Anti-Indian organization 'One Nation' sprouts in Oklahoma

Author:
Updated:
Original:

ARDMORE, Okla. - One Nation, a privately-funded group based in Oklahoma, is seen by tribal leaders as a major threat to tribal sovereignty. According to the organization's Web site, it was "... created to "push back" against the massive expansion of tribal authority and the various disruptions and inequities created by sovereignty ... One Nation will be an outspoken advocate on issues relating to how Native American tribal authority and power is distorting the free market American economy."

Kim Collins, a Choctaw man living in Ardmore, first saw the site in May of this year. "I wasn't happy with what I saw, which was a threat to tribal sovereignty," Collins told Indian Country Today. "I got mad, and decided it was time to do something, so I secured the domain name the night I saw their site." His site is called "One Nation Ok Lies" (onenationoklies.com). The Web site has received 2,500 hits since May and web traffic has steadily increased.

One Nation lists their founding coalition members as the Oklahoma Independent Petroleum Association, the Oklahoma Petroleum Marketers Association, the Oklahoma Farm Bureau, the Southern Oklahoma Water Alliance, and the Oklahoma Grocers Association, along with Jeramy Rich, director of public policy for the Oklahoma Farm Bureau, and Rusty Shaw, owner of Shaw's Gulf, Inc. Membership dues range from $250 for a regular membership to $10,000 to become an "Executive Council Member." The site argues that Native Americans are paying no taxes, and "cost" the state millions in gambling, cigarette, and property taxes.

Collins counters every point on his site. "I don't know what kind of impact this site will have," Collins continued, "but my main focus is to educate people and try to put a stop to the lobbying that I'm sure One Nation is doing at this time, they've been too quiet. With $10,000 membership fees for advanced members, they've got some money in their pockets and they are going to spread it around to special interest groups and do what they can to implement changes in the legislation and the laws. If you look at their site and some of the things they say, about the loss of taxes to the state of Oklahoma, and you do a little research, you'll see they're bogus. According to the Oklahoma Indian Affairs Web site, tribal governments contribute more than $7.8 billion annually to the Oklahoma economy, and this is not just through the tribal members, we're talking about businesses, employment, education, health, child care, social services, housing, and a lot of other things."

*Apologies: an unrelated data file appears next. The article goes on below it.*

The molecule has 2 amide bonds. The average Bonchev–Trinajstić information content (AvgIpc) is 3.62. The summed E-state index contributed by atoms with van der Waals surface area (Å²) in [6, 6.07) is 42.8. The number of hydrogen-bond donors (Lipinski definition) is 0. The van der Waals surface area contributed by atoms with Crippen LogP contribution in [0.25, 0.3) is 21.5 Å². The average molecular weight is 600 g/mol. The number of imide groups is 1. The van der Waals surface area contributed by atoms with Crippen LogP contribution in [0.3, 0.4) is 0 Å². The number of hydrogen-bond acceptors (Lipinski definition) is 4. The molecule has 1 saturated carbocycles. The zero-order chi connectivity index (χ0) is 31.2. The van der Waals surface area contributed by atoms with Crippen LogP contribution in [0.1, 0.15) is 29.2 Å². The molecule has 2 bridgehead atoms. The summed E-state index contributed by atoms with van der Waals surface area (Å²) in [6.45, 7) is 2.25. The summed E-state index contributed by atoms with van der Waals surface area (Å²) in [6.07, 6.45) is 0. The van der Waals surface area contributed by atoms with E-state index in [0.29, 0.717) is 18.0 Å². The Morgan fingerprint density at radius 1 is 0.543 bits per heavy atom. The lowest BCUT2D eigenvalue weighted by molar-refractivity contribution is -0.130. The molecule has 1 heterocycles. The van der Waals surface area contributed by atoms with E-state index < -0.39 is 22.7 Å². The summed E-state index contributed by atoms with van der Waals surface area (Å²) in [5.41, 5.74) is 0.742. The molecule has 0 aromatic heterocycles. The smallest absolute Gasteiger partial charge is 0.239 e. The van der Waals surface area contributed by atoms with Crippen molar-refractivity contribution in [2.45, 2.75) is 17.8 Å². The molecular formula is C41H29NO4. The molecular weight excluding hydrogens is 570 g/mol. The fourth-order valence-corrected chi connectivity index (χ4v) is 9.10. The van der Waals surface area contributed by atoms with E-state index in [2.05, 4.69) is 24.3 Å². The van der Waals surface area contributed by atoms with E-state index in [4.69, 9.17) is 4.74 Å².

Collins believes the group is a reaction to gross misconceptions and myths about the rights of tribal governments when it comes to taxes. "There's been a rumor started among truck stops and convenience stores that Indian tribes have the ability to avoid state taxes, and that is simply not true," Collins said. "Good Lord! I pay taxes. The only thing I get free is health care. I'm Choctaw; I don't get money."

Ultimately Collins sees One Nation as trying to take away what the tribal governments need in order to do business. "I think there are some racial undertones, but for the most part it's economics; it's hitting them in the pocketbooks. The tribes are sovereign nations, recognized by the United States constitution and in hundreds of treaties. The tribes are becoming self-sufficient, they're not relying so much on the government dollars, they are entering into some viable, profitable business ventures, and these folks don't like it."

When asked if everyone involved in the group could stand to profit, Collins said "I'm sure there are people involved that would not profit if One Nation were successful. A lot of the people who are a part of this have basically been buffaloed by the misinformation that One Nation is putting forth."

Collins noted that he doesn't feel that One Nation's goals are the same as anyone else in Oklahoma, and points to Governor Brad Henry, who is currently in negotiations with many tribes around the state. "The nations are sovereign entities and they are not required to pay taxes on sales on tribal lands or tribal enterprises," Collins noted. "But in cooperation with the state they have entered into compacts so the state doesn't lose out totally. This is something that the tribes don't have to do, and it's not mutually beneficial, because the tribes are paying money that, according to federal law, they should not have to pay."

While Collins does not see how One Nation can succeed at their goal, he does stress that unity is needed among the tribes and the Indian people in order to fight it. "We all need to come together on this issue because this is a major threat to all of us. Four of the last five decisions the Supreme Court has brought down in reference to tribal sovereignty have gone against the Indian tribes, so there's some kind of precedents here that we all need to do something about. I'm not anti-government; I'm a Native American and I live in this country."

One Nation was contacted by ICT, but did not return any calls.